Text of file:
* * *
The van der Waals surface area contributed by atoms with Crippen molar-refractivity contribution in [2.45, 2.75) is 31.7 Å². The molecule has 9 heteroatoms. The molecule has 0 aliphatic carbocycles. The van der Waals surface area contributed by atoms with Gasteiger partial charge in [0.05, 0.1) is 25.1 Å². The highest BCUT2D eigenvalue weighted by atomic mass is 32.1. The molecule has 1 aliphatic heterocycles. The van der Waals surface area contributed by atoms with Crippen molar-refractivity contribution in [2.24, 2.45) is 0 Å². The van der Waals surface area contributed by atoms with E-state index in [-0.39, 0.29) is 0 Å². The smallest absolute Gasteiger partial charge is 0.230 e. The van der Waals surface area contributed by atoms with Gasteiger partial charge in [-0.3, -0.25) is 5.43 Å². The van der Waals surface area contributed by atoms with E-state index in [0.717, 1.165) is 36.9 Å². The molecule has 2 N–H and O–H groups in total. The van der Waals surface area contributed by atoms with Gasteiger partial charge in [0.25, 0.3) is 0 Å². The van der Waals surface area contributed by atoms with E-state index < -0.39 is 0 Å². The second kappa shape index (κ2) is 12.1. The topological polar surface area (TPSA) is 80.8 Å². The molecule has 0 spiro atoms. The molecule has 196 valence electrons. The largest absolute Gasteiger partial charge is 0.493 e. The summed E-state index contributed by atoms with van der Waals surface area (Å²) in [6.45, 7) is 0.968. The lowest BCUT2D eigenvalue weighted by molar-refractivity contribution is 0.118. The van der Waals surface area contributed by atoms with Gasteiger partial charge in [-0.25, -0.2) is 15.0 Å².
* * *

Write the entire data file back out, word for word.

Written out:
The van der Waals surface area contributed by atoms with Crippen molar-refractivity contribution in [2.45, 2.75) is 31.7 Å². The molecule has 9 heteroatoms. The molecule has 0 aliphatic carbocycles. The van der Waals surface area contributed by atoms with Gasteiger partial charge in [0.05, 0.1) is 25.1 Å². The highest BCUT2D eigenvalue weighted by atomic mass is 32.1. The molecule has 1 aliphatic heterocycles. The van der Waals surface area contributed by atoms with Crippen molar-refractivity contribution in [2.24, 2.45) is 0 Å². The van der Waals surface area contributed by atoms with E-state index in [-0.39, 0.29) is 0 Å². The smallest absolute Gasteiger partial charge is 0.230 e. The van der Waals surface area contributed by atoms with Gasteiger partial charge in [-0.3, -0.25) is 5.43 Å². The van der Waals surface area contributed by atoms with E-state index in [0.717, 1.165) is 36.9 Å². The molecule has 2 N–H and O–H groups in total. The van der Waals surface area contributed by atoms with Gasteiger partial charge in [0.25, 0.3) is 0 Å². The van der Waals surface area contributed by atoms with E-state index < -0.39 is 0 Å². The second kappa shape index (κ2) is 12.1. The topological polar surface area (TPSA) is 80.8 Å². The molecule has 0 spiro atoms. The molecule has 196 valence electrons. The largest absolute Gasteiger partial charge is 0.493 e. The summed E-state index contributed by atoms with van der Waals surface area (Å²) in [6.45, 7) is 0.968. The lowest BCUT2D eigenvalue weighted by molar-refractivity contribution is 0.118. The van der Waals surface area contributed by atoms with Gasteiger partial charge in [-0.25, -0.2) is 15.0 Å².